A spokeswoman for the Board of Pharmacy, Diane Powers, said the board tries to process all applications within 30 business days and is in the process of adding staff to help with an influx of applications, which she said arrive at a rate of more than 1,000 a week.

And by early 2022, she said the board hopes to have a new online application portal in place it says will expedite the process. The board charges patients $50 a year in registration fees.

Patients aren’t the only ones frustrated by the delays. Processors have expressed disappointment at the still-narrow pool of patients who can purchase their products, a figure that as of October 4 sits at just under 33,000.

“You can go to a doctor and get a prescription for an opioid and get it filled the same day, but we have patients waiting six, eight, 12 weeks to get a medical cannabis card,” said Ngiste Abebe, vice president of public policy at Columbia Care, a multi-state operator that sells medical cannabis under its own name in Hampton Roads and recently purchased Richmond-based Green Leaf Medical, which holds the license to sell medical products in central Virginia.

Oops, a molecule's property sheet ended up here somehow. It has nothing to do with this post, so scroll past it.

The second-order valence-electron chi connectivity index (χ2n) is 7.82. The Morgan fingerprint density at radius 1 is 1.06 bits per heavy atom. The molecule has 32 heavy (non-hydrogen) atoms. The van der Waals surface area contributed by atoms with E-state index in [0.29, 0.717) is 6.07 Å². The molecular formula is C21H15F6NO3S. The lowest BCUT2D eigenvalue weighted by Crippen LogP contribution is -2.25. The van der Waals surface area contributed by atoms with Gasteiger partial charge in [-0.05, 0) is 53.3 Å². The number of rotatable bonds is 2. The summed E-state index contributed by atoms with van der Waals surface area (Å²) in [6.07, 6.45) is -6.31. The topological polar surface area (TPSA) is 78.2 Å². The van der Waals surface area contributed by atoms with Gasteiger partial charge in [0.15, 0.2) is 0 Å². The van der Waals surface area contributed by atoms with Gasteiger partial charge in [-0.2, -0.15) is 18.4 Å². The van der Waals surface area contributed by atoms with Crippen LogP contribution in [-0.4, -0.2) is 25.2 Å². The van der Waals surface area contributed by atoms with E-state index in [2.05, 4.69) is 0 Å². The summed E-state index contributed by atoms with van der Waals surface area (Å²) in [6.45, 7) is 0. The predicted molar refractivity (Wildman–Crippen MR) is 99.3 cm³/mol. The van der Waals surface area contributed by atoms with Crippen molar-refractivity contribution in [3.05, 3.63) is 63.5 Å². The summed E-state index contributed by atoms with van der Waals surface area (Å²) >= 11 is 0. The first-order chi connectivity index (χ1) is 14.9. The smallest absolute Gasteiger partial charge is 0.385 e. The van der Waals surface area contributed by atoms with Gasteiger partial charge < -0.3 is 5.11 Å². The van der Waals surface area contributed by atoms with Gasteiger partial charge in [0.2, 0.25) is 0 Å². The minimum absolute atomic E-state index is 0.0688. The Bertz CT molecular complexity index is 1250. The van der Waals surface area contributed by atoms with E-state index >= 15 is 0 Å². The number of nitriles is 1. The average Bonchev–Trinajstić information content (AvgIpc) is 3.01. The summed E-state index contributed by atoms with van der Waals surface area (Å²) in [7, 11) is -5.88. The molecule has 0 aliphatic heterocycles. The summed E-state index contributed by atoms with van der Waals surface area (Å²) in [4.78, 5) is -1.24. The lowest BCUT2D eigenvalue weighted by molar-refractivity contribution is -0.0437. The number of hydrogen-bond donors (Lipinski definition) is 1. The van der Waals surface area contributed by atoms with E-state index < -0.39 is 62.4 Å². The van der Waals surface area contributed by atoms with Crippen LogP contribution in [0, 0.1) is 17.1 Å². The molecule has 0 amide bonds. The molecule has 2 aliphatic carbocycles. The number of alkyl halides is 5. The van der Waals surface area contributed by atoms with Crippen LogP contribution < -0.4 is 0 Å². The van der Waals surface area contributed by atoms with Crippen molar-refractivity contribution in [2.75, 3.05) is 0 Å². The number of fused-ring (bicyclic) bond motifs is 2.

As for the cost of products, Abebe said the small number of patients is one of the reasons costs are still high. With more patients, she said the companies “will have more efficient economies of scale.”

She said the state’s regulations have also contributed to higher costs. She specifically cited Virginia’s status as one of the only states that requires a pharmacist to oversee every aspect of production and sales. The state also requires a pharmacist be available to consult with patients on site.